If users have a suspicion that a child has been endangered on Google products such as Gmail or Hangouts, they can report it using this form. Users can also flag inappropriate content on YouTube and report abuse in Google Meet through the Help Centre and in the product directly. We also provide information on how to deal with concerns about bullying and harassment, including information on how to block users from contacting a child. For more on our child safety policies, see YouTube’s Community Guidelines and the Google safety centre.
Alliances and programmes
We are an active member of several coalitions, such as the Technology Coalition, the ICT Coalition, the WeProtect Global Alliance and INHOPE and the Fair Play Alliance, that bring companies and NGOs together to develop solutions that disrupt the exchange of CSAM online and prevent the sexual exploitation of children.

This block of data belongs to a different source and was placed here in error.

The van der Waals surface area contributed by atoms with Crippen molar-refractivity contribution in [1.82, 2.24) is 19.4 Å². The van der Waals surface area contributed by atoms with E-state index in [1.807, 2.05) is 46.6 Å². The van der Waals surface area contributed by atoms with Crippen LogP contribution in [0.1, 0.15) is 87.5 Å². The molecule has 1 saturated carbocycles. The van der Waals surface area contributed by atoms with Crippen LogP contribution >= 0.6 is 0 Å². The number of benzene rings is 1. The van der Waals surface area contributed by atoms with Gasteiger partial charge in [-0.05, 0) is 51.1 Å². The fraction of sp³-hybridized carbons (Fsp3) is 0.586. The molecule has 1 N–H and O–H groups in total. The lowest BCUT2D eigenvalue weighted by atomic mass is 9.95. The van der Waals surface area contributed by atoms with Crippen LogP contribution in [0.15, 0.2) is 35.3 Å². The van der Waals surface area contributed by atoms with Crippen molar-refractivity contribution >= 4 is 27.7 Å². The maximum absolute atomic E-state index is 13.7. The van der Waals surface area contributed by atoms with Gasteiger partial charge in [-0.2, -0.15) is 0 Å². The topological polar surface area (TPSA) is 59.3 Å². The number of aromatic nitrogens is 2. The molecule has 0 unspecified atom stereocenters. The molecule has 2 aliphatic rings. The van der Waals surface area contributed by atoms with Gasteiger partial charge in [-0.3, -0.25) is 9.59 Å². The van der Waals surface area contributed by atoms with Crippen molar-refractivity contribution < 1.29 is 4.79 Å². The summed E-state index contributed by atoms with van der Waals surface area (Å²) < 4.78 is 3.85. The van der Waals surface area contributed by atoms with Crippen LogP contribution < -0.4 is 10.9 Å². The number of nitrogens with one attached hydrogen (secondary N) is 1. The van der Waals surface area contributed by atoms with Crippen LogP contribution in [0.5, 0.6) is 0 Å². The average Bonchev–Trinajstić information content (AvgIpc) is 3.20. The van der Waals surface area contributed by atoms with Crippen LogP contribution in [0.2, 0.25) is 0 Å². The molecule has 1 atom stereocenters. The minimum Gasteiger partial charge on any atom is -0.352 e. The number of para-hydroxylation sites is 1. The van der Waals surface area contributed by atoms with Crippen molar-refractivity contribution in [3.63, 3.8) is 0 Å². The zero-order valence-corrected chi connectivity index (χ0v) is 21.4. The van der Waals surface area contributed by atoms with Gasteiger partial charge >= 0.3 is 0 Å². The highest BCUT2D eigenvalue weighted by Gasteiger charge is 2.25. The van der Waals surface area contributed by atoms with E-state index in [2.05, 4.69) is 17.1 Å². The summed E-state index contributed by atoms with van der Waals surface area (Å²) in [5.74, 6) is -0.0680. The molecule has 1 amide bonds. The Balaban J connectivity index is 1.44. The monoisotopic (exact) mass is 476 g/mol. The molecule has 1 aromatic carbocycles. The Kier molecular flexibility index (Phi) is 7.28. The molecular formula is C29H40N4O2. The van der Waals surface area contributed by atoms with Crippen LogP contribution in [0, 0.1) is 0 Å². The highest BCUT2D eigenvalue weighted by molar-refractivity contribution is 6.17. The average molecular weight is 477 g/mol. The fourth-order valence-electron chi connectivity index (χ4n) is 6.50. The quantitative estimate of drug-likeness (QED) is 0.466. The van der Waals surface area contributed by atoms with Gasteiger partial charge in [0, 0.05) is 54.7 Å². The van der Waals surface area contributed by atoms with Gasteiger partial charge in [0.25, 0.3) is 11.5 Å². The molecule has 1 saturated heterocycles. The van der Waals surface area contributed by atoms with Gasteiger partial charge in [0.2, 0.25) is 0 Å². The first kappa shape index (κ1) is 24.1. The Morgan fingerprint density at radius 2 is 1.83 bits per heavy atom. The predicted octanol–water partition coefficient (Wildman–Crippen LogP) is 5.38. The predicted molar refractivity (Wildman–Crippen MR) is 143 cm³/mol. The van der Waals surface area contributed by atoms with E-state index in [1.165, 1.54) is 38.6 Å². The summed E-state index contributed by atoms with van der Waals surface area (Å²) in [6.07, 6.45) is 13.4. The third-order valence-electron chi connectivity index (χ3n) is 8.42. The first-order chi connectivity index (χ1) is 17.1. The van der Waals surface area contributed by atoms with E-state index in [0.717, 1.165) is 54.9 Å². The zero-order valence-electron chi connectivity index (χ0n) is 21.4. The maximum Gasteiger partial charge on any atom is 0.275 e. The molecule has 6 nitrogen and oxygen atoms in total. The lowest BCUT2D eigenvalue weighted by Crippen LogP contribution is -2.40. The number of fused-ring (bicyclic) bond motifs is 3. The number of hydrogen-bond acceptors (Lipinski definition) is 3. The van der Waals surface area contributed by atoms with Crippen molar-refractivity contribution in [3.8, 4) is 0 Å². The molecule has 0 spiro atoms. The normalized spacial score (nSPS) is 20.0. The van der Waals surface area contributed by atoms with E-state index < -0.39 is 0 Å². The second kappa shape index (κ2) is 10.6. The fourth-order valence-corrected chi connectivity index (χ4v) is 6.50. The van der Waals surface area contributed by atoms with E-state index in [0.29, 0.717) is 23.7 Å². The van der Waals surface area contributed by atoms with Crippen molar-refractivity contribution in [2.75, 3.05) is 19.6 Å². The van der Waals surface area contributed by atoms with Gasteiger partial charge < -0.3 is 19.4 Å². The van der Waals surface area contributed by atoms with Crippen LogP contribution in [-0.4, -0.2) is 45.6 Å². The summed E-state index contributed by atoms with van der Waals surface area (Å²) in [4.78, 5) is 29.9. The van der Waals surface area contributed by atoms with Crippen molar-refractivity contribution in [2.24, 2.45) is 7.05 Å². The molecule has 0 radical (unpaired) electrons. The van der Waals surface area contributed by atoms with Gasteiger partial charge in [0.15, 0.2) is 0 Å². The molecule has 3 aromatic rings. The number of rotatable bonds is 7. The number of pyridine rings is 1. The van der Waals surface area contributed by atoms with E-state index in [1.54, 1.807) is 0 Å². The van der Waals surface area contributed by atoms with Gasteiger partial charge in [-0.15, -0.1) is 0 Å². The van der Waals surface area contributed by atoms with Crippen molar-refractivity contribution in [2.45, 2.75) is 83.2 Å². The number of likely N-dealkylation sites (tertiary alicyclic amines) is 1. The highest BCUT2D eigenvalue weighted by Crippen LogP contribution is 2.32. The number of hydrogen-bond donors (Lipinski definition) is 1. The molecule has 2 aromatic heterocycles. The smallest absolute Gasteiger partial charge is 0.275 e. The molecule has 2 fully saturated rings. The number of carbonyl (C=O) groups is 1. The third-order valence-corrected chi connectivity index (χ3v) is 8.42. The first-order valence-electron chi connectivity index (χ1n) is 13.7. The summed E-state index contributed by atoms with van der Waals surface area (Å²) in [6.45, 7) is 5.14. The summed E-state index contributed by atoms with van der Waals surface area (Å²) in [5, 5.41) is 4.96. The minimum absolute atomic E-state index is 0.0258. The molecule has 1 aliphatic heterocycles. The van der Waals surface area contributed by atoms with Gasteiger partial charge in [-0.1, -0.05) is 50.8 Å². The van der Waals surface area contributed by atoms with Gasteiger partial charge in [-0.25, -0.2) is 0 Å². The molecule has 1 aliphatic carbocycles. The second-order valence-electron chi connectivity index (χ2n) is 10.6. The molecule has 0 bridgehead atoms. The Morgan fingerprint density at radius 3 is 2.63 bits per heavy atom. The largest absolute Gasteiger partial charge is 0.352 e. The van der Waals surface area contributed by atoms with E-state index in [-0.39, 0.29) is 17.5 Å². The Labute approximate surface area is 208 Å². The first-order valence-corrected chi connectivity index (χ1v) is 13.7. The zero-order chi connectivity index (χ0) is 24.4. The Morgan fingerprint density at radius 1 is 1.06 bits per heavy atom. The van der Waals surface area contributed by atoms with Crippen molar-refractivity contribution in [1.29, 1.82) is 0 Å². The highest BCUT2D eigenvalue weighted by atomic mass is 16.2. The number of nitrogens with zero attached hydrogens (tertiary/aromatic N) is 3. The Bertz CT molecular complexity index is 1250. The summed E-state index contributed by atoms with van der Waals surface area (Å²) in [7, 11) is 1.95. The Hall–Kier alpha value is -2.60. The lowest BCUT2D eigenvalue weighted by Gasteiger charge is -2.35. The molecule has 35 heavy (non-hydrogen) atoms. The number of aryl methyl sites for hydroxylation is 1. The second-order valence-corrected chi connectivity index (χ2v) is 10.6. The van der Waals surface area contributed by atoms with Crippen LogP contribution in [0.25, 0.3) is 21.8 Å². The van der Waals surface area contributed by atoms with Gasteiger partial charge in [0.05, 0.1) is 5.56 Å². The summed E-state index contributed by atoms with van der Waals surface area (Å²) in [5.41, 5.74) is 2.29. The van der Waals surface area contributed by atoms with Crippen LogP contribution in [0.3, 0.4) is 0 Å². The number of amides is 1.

Together we fund child safety research and share tools and knowledge, such as our insights into transparency reporting, in-product detection and operational processes.
Ad Grants through Google.org
Google.org offers grants to organisations leading the fight against child sexual abuse and exploitation, like INHOPE and ECPAT International. Additionally, since 2003, Google.org has given approximately $90 million in free advertising budget to NGOs and charities who operate child sexual abuse reporting hotlines, helping them reach those who need support the most.
Google Fellow programme
We fund technical fellowships at organisations dedicated to fighting child sexual abuse like NCMEC and Thorn. In addition, Google provides training to law enforcement officials investigating online crimes against children through forums such as the Crimes Against Children Conference and the National Law Enforcement Training on Child Exploitation.